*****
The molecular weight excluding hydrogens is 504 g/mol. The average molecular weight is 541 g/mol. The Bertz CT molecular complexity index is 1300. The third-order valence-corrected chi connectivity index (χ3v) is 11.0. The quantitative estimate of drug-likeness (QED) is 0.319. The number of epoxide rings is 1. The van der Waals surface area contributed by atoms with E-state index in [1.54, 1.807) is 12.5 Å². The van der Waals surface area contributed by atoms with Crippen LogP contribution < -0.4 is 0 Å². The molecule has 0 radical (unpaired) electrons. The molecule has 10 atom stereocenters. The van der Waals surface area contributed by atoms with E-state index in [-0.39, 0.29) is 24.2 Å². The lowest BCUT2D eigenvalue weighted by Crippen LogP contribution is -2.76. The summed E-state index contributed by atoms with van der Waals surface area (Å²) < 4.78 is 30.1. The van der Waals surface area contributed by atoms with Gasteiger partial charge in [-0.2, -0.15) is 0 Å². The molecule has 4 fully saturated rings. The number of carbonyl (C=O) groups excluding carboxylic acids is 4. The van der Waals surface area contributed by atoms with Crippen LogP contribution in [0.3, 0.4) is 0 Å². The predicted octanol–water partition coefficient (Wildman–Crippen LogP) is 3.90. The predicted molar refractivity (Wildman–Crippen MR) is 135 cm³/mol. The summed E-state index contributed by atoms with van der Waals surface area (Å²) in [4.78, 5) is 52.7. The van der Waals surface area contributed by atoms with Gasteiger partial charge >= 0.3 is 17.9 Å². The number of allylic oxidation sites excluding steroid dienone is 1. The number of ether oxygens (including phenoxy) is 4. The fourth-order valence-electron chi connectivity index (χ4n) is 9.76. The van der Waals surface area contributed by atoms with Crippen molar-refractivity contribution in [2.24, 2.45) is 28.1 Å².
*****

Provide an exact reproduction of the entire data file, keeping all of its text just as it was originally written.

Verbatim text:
The molecular weight excluding hydrogens is 504 g/mol. The average molecular weight is 541 g/mol. The Bertz CT molecular complexity index is 1300. The third-order valence-corrected chi connectivity index (χ3v) is 11.0. The quantitative estimate of drug-likeness (QED) is 0.319. The number of epoxide rings is 1. The van der Waals surface area contributed by atoms with E-state index in [1.54, 1.807) is 12.5 Å². The van der Waals surface area contributed by atoms with Crippen LogP contribution < -0.4 is 0 Å². The molecule has 0 radical (unpaired) electrons. The molecule has 10 atom stereocenters. The van der Waals surface area contributed by atoms with E-state index in [-0.39, 0.29) is 24.2 Å². The lowest BCUT2D eigenvalue weighted by Crippen LogP contribution is -2.76. The summed E-state index contributed by atoms with van der Waals surface area (Å²) < 4.78 is 30.1. The van der Waals surface area contributed by atoms with Gasteiger partial charge in [-0.2, -0.15) is 0 Å². The molecule has 4 fully saturated rings. The number of carbonyl (C=O) groups excluding carboxylic acids is 4. The van der Waals surface area contributed by atoms with Crippen LogP contribution in [0.3, 0.4) is 0 Å². The predicted octanol–water partition coefficient (Wildman–Crippen LogP) is 3.90. The predicted molar refractivity (Wildman–Crippen MR) is 135 cm³/mol. The summed E-state index contributed by atoms with van der Waals surface area (Å²) in [4.78, 5) is 52.7. The van der Waals surface area contributed by atoms with Gasteiger partial charge >= 0.3 is 17.9 Å². The number of allylic oxidation sites excluding steroid dienone is 1. The number of ether oxygens (including phenoxy) is 4. The fourth-order valence-electron chi connectivity index (χ4n) is 9.76. The van der Waals surface area contributed by atoms with Crippen molar-refractivity contribution in [2.24, 2.45) is 28.1 Å².